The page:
Pardon my silliness, but doesn’t it feel like sometimes you have to use binoculars to looks for an honest mechanic? I can help with that! In the last article in this series, I detailed the different types of repair shops. If you haven’t read that yet, start there, and then read this.
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Once you’ve figured out what kind of shop you want to proceed with, you need to start looking for a shop. Do this BEFORE you need a shop. You certainly don’t want to have your back against the wall, experiencing a major failure, and then to have to start looking. At that point, you’ll end up going to the first place with an opening. If you’re getting a tow, perhaps the closest one to where the vehicle failure occurred.
This article will focus on how to find an independent shop since independent shops are a bit more tricky to find. For most people, an independent shop will be ideal. If you, however, prefer to go to a dealership, usually, there are only a few options in your area. A little trial and error, and one of them will be a good fit for you.
My method of finding a good quality, trustworthy mechanic is simple. Start by figuring out what type of shop you want to use. Then, make a list of shops that you want to consider. Then, go to the shop before you need them, for a simple service. Use the opportunity to “interview” the shop to see if they are a good fit for you. Rinse and repeat until you find the right shop.
Finding a trustworthy, quality mechanic that you can build a relationship with is the key to properly taking care of, and extending the life of, your vehicle.
Today, we’re on step two: Finding the shops that you want to consider. We’ll talk about actually testing out the shop and how the interview works in the third and final part of this series. Subscribe for an email digest of what’s happening on Mechanic Shop Femme, and know when part three comes out.
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Ask Your Network
The first place to look for a mechanic, before you head off into the depth of Google or Yelp hell, is your own network. Yes, that’s right. Post in your Facebook groups, the What’s App chat group, Slack communities and don’t forget to ask the people you know. When you make a post, ask people if they have a mechanic they love. You want to know who’s been taking care of their cars for years and who they trust.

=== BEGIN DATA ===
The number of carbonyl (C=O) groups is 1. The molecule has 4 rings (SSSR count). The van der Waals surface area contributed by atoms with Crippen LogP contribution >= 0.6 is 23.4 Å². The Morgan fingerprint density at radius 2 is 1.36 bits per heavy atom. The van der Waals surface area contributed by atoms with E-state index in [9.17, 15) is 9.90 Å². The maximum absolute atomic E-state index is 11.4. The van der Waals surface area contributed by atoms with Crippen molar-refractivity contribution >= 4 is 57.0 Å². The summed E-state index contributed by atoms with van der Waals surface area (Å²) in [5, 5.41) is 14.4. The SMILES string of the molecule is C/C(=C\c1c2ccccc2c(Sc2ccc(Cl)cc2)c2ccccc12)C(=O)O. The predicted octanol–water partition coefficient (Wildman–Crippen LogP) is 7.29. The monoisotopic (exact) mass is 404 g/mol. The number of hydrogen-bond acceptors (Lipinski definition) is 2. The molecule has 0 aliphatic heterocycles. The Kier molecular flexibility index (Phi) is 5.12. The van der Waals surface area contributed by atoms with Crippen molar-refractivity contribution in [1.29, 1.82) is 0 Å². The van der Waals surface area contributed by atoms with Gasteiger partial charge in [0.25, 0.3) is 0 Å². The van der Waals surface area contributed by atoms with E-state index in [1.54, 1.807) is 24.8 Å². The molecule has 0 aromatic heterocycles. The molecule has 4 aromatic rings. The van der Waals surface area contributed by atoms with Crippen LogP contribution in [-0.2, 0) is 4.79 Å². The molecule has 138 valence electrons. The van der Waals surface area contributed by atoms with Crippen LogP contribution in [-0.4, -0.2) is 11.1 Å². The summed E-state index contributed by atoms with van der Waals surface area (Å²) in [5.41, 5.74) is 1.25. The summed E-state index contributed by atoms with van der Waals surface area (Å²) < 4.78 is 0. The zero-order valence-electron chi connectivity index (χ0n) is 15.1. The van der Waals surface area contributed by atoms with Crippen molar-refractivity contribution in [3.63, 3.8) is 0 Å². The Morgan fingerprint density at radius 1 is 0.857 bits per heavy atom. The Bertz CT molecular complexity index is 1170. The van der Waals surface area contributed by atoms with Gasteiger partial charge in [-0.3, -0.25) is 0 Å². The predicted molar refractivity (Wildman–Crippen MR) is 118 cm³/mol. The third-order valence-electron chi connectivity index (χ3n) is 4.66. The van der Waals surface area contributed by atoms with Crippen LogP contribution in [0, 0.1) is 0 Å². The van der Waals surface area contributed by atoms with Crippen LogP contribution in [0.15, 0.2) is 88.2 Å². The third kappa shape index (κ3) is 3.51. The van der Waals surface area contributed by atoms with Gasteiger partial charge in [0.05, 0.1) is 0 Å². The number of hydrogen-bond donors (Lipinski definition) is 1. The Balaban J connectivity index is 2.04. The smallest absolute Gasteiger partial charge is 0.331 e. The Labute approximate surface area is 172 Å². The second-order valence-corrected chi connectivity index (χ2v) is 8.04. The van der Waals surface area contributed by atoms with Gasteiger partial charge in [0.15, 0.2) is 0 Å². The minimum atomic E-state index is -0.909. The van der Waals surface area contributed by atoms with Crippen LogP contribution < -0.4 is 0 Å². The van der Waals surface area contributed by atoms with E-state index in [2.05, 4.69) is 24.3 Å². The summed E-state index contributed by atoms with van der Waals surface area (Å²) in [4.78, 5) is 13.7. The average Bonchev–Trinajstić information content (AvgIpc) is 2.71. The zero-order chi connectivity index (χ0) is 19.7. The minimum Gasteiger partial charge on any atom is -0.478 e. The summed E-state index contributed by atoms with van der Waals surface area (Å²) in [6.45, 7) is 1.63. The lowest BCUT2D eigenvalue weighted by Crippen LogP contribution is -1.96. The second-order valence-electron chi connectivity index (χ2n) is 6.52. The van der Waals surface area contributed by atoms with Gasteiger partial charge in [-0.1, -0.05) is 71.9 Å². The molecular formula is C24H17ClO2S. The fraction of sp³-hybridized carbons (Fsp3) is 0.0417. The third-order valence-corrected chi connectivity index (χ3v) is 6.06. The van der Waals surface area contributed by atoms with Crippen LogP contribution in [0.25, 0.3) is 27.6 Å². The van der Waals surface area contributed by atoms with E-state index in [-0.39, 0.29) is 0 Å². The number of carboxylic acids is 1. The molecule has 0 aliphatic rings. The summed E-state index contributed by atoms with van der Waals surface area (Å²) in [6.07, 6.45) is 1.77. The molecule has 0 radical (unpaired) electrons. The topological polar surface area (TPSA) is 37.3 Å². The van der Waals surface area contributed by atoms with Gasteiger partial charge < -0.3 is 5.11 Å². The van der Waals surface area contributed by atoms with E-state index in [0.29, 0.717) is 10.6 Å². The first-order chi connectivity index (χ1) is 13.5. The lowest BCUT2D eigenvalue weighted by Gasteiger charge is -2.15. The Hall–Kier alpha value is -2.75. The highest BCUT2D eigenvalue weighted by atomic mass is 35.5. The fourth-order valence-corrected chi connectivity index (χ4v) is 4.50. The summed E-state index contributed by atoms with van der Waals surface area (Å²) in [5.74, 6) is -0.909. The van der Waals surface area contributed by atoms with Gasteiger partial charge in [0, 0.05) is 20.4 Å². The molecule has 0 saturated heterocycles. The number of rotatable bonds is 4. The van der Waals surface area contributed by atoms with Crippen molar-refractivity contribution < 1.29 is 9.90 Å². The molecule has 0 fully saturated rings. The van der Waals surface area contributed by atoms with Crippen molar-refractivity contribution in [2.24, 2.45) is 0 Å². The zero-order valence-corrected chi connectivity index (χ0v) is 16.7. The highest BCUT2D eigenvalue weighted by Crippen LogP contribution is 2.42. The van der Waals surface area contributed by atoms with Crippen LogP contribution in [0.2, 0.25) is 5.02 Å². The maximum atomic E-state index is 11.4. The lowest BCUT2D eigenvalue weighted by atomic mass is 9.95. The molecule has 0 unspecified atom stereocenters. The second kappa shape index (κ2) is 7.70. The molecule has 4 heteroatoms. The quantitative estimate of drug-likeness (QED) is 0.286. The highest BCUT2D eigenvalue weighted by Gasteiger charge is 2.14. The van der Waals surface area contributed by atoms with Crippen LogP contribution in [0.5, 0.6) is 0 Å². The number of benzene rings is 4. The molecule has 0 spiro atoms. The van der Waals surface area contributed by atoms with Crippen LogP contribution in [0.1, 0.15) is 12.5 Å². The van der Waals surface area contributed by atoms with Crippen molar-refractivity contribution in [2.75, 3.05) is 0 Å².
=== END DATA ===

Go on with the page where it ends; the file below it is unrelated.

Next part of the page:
After asking around, especially if you are looking on a hyper-local level, you’ll find a pattern emerges. There will be a few shops that people recommend over and over again. Those are the shops that you want to put on your list of places to check out and consider.
If you don’t have a network or you just want to have an extra layer of security, the RepairPal network is a place to look for a new mechanic. If you already made a list from your network, you can use Repair Pal to cross-check it, perhaps starting with the shops that are on their site.
The RepairPal website is one of my favorite resources for car owners. RepairPal is a certification network, and shops that are part of it are required to meet a lot of requirements to ensure that that they are top-notch. Jill Trotta, one of RepairPal’s vice presidents, is a master mechanic, a friend, and a mentor. She helped build the company from the ground up, and I trust her, and the program she built, immensely.
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The RepairPal network is unique in the way that it offers car owners pricing information and access to vetted shops all over the country. RepairPal ensures that shops provide excellent customer service, are qualified to do the work that they do, have the right tools to do it well, and provide transparent and honest pricing. They also guarantee the pricing offered on their site, as long as you put the right information in, of course.
One of the reasons that some car owners prefer corporate shops is the national warranty they are offered. This is really convenient for people who drive long distances for work, take frequent road trips, snowbirds, and people who like to live a more nomadic life. I have a different solution for those of you that need that kind of protection.
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Napa Auto Care Centers is a network of independent shops. One of the benefits of using a shop that is part of Napa is that they offer a national warranty. This allows you to go to a shop that’s an independent small business, and get the warranty you need.
If you need financing for repairs, Napa is also a good option for that. They have a branded credit card that usually has interest-free promotions that you can take advantage of, and can be used are any Napa Auto Care Center.
The ways to narrow your mechanic choices are not limited to the ones described in this article. These are the ones that I can personally verify work and suggest that you try them. There are others, however, including the AAA network of shops and Ask Patty – Certified Female Friendly. These can also help you at this stage of your mechanic search.
At this point in the process, you should narrow down your list of opinions to the top two or three mechanics that you want to check out, and interview. In part three of this series, you’ll learn what you want to look for when you take the car to the mechanic, and how the interview process works.
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